Early memories are hard to piece together – more like snapshots than movies. I was four. People were outside, hitting pans. I was frightened. Mom said, "The war is over!" I remained scared. I didn’t know wars got over. I guess I just thought they just were.
I was nine. The newsreel was about General McArthur being fired by President Truman. I had a toy soldier of General McArthur with sunglasses. In the theater, people boo’d. Me too. I didn’t know you could fire a General.
I was eleven, at a new school. I’d made a first friend named Max. One Monday, he wasn’t there. He’d fallen to his death from a cliff at a church picnic. I still don’t know about that…
or about the unhappy kid that sat next to me in chapel at military school in the tenth grade who hung himself one weekend…
It was my first year in medical school, 1963. Last month, Kennedy had been assassinated. I was home for Christmas. A friend was also home [in uniform]. He said David, another lifelong friend, had been killed in Viet Nam. I didn’t know about Viet Nam.
I was in my office. A patient came in and said, "Have you heard?" We turned on a television set in the library. One Trade Tower in New York was burning. I watched all morning with other silent people. I didn’t know there was an al Qaeda. I didn’t really know such things could happen.
I am a Psychiatrist, a Psychoanalyst. The rest of that week, patient after patient spent sessions not seeming to know what to talk about. I didn’t much know what to say either. Gradually, I realized that there was a particular group of people that was different from the rest. They talked about feeling ashamed, alienated from what they were seeing in people around them, seeing on their television sets. They were all people whose mental illness sprang from traumatic experience in childhood – that form of post traumatic stress disorder that works its havoc from the shadows of a life. They knew that such things could happen. They’d spent their lives waiting for such things to happen – even if they didn’t know that’s what they were doing. They were ashamed that they couldn’t feel the outrage, the anguish, the camaraderie the rest of us experienced. A couple of them were even conscious of thinking, "Now! Do you see what I mean."
That’s sort of what post traumatic stress disorder is, living in a conscious or unconscious state of hypervigilence, waiting for the unthinkable to happen. But it’s more than waiting, it’s fearing, it’s preparing, and mostly it’s preventing. I call it "preventing the past," because, of course, it’s trying to do something impossible – keep something that has already happened from happening. It’s a quiet terror. In an odd way, disaster is comforting for the afflicted. It confirms the background horror that discolors their everyday lives.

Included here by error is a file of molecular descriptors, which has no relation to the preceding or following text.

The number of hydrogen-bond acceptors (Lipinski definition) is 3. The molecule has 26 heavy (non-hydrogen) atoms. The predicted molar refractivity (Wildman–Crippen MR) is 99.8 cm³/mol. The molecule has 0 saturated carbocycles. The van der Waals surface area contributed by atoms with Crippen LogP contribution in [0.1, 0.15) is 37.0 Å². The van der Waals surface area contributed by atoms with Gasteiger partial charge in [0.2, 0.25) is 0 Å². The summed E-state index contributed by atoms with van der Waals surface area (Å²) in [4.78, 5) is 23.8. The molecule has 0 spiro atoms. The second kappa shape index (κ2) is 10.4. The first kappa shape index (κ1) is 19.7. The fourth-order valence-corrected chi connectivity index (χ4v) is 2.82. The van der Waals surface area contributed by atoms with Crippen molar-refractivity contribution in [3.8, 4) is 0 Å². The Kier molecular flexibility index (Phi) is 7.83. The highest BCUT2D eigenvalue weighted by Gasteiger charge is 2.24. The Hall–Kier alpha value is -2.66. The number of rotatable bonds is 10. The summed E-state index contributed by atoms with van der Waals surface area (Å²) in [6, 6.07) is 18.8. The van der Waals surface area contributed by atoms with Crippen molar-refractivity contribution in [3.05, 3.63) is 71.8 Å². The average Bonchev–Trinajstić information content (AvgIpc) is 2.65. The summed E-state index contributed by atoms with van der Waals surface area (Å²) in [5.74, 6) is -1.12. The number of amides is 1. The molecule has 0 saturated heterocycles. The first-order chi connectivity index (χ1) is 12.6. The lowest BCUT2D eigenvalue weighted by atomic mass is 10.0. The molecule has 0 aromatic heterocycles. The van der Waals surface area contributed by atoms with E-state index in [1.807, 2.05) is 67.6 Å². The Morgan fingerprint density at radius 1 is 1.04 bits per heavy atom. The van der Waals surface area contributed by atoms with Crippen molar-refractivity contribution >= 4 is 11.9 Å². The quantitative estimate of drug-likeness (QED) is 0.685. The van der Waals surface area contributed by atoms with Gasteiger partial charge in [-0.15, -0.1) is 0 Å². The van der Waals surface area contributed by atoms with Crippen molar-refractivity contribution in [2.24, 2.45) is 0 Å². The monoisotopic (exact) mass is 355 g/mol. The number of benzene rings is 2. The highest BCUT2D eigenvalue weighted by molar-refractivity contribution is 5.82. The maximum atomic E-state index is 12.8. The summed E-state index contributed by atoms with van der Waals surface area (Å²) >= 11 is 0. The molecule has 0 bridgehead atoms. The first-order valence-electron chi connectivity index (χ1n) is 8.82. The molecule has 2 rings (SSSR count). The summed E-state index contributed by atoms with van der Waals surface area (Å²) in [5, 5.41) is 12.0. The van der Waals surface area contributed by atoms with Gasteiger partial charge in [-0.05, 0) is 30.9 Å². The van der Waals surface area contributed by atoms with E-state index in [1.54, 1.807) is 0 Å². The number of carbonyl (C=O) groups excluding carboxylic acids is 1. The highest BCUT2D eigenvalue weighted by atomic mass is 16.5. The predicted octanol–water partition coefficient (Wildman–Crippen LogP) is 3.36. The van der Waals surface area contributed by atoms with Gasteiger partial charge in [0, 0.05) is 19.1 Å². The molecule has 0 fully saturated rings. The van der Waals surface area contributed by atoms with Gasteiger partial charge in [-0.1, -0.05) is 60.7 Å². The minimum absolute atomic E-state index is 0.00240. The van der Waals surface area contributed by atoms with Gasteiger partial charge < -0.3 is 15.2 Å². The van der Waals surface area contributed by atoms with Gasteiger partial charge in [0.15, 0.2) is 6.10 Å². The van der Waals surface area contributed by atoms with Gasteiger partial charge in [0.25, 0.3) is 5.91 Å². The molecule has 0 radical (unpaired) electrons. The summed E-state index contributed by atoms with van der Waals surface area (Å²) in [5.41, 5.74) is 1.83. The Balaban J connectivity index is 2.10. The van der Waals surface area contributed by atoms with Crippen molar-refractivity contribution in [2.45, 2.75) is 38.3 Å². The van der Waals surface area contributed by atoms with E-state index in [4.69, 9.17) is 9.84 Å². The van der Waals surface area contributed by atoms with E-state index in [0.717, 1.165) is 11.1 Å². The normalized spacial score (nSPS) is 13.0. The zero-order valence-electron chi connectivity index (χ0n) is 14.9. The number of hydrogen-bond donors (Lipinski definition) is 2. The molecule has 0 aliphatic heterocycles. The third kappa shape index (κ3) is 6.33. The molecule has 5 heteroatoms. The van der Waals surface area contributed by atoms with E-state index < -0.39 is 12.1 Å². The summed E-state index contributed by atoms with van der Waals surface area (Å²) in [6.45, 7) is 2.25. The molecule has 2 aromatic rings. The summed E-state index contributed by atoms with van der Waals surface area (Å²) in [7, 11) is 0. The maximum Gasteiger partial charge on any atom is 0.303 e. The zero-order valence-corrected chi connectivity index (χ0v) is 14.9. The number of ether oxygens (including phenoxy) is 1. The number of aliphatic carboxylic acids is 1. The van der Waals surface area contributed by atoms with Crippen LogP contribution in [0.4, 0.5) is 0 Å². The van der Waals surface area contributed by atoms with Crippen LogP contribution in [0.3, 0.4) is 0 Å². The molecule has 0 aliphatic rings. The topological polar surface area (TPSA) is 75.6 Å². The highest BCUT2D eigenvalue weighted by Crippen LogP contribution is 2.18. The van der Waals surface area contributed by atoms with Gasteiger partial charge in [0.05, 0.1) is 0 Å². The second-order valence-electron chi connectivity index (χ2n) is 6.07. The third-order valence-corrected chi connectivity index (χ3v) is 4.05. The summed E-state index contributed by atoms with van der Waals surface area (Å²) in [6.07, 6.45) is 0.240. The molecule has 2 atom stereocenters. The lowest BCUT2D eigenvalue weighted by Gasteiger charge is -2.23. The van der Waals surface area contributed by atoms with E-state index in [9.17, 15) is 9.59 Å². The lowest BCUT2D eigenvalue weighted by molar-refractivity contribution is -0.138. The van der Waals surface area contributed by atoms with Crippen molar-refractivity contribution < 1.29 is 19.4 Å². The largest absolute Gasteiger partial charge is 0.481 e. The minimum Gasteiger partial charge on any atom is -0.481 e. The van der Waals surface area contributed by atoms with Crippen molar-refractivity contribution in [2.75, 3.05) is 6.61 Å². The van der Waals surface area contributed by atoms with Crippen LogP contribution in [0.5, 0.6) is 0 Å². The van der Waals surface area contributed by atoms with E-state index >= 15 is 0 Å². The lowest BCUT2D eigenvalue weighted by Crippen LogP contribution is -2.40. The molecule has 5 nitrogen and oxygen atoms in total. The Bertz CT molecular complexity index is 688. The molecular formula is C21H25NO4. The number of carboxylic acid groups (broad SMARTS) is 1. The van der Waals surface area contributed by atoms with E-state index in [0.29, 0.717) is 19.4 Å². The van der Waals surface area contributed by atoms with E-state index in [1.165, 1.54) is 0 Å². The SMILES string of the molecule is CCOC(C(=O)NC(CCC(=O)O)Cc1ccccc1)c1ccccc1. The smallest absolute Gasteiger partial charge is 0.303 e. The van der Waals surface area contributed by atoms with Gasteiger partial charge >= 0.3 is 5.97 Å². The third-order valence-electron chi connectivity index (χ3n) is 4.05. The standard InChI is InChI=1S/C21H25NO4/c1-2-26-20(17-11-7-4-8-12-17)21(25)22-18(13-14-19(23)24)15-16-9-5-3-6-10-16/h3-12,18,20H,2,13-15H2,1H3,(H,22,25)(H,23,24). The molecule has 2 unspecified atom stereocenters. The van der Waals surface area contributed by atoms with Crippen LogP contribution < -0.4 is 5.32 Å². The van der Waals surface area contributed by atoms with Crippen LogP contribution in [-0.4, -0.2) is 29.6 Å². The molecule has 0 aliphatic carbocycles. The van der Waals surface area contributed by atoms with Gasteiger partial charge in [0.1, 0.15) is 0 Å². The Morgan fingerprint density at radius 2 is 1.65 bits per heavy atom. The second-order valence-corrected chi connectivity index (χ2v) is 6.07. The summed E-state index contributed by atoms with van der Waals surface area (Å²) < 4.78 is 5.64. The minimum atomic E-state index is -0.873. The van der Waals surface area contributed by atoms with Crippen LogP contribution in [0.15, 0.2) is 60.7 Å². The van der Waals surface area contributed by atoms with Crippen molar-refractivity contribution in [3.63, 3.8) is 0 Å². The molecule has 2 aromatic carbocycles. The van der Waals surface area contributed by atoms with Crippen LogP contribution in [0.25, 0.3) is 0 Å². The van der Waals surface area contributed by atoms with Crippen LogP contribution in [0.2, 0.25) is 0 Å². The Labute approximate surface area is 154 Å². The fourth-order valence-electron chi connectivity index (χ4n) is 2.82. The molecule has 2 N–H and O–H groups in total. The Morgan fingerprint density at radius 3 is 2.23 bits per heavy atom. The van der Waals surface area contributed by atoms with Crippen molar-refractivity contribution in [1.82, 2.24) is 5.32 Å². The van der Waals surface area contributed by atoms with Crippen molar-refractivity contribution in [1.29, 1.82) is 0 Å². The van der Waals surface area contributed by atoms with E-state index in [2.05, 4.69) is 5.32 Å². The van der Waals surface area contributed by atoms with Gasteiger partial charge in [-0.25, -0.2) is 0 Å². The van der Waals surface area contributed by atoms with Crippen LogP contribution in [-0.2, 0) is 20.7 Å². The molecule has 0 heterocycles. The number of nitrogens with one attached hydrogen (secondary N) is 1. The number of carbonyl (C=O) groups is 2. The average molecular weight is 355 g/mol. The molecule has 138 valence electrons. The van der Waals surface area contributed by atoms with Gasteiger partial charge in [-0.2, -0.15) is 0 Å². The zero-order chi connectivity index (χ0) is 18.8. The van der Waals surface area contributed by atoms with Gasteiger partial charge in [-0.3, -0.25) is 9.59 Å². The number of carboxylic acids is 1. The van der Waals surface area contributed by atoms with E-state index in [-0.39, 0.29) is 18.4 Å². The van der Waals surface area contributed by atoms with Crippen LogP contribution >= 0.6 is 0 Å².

I said below that I think we have post traumatic stress disorder as a nation, particularly our leaders. I actually believe that this thought of mine is correct. Post traumatic stress disorder destroys the statistical nature of the universe. The non-traumatized can usually judge the likelihood of possible events. Some are either too naive, or too able to use denial, to do that, but most of us have that ability. We know intuitively which alley not to walk down. For traumatized people, a remote possibility is a certainty – there is neither absolute nor relative safety. All alleys are dangerous.
I think back to the movie Faranheit 911 and the film clip of President Bush when he got the news – paralyzed. Michael Moore meant to show him to be an ineffective leader. It wasn’t that. I’d seen that look that day in the library in the eyes of my partners and their patients looking at the television set. I’d felt it. It’s what people look like when something has happened that the mind can’t absorb, that’s going to change the the way their world looks forever.
I don’t like President Bush. I really don’t like Vice President Cheney. But in this area, I feel something like sympathy, not for what they’ve done, but for what they feel. When they say 911, the War on Terror, and the War in Iraq are connected, I think they believe it. When they say, the world is safer with Saddam Hussein out of power, I get their drift. I even get President Bush saying, "But you’ve got to understand. Saddam Hussein is a bad man!" on 60 minutes. It’s no way to run a foreign policy. It’s a sickness, but I get why they say it and believe it.
You can’t go to war with Terror. You can fight Terrorists, but you can’t master the internal emotion by fighting a war outside. Our leaders are afflicted and need to be replaced with people whose intuition is informed but intact, not shattered by being in charge when the unthinkable happened. I developed a case of malignant acrophobia as an adult, related, in large measure, to the friend falling off of a cliff and the kid who hung himself [mentioned above]. I got over most of it by becoming conscious of those events, and how they still affect me. I’m still mighty cautious, and not "normal" about heights. But I’m not crippled by it like before.
So don’t avoid thinking about 911 today, thinking about it in your own life. Don’t get lost in blogging about that stupid movie, the Path to 911, or our regular raling at Bush and Cheney. We all need to keep the real imprint of that day on our psyche alive, so it won’t lurk in the shadows and torment how we live, and how we want to be governed…